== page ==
eISSN: 1689-1716
ISSN: 0324-8267
Archiwum Medycyny Sądowej i Kryminologii/Archives of Forensic Medicine and Criminology
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vol. 67
Original paper

Postmortem identification of spermatozoa on human skin based on fluorescent monoclonal antibody method

Said S. Elshama
Sanaa M. Aly
Metwally E. Abdalla
Wael A. Hassan

Arch Med Sąd Kryminol 2017; 67 (2): 121–133
Online publish date: 2017/11/21
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Identification of semen residues has relevant consequences, especially for what concerns the ascertainment of possible sexual assault. Forensic scientists usually focus on the vaginal swab for semen detection despite the importance of semen deposition on the skin. Postmortem identification of spermatozoa on putrefied human skin is still under investigation. Sperm Hy-Liter™ is an antibody technique, used to identify human spermatozoa heads in forensic stains. This approach has the potential to eliminate spermatozoa visualization problems in a traditional method. Therefore, the present study aimed to compare between the traditional method (light microscope and staining via hematoxylin/eosin) and a fluorescence-based method (by using fluorescent microscope and staining via Sperm Hy-Liter™) for postmortem identification of spermatozoa on human skin at different time intervals. A piece of human skin was divided into three strips; the first was a negative control while semen was spread on the second and third skin strips. The first (control) and second groups were stained by hematoxylin/eosin for light microscopic examinations. The third group was stained by Sperm Hy-Liter™ then examined under fluorescent microscope. The results revealed that the spermatozoa identifiability was up to 110 days based on Sperm Hy-Liter™ and fluorescent microscope, while it was up to 12 days via using hematoxylin/eosin and light microscope. Further studies are recommended in order to verify not only the accuracy of the used method on skin of dead victims but also to evaluate persistence of spermatozoa on different body sites and fabrics.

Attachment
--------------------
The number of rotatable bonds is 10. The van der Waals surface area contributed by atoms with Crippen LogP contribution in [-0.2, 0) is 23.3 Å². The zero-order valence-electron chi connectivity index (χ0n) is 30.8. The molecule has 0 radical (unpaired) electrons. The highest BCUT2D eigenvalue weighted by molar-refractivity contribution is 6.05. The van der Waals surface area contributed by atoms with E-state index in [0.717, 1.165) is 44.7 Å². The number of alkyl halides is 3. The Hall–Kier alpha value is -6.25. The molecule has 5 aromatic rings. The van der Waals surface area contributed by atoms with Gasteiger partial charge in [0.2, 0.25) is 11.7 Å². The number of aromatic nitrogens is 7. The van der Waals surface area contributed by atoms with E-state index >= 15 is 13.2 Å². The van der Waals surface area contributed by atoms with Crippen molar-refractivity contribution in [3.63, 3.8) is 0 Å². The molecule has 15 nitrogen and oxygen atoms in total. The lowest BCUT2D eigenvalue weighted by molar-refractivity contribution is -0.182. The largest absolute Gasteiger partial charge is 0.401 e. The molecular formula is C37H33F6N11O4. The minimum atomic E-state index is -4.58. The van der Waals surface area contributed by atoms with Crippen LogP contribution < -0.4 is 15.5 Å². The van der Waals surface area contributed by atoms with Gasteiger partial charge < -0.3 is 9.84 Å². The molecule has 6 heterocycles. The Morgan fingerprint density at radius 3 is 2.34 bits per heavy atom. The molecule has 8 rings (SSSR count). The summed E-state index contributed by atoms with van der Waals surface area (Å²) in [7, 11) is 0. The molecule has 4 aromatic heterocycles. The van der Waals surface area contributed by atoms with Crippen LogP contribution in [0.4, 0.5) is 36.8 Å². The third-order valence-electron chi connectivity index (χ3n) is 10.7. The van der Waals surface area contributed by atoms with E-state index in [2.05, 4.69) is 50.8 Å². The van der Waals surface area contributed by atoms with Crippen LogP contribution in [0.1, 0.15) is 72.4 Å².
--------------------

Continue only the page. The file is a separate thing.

spermatozoa, identification, sexual assault, microscopy

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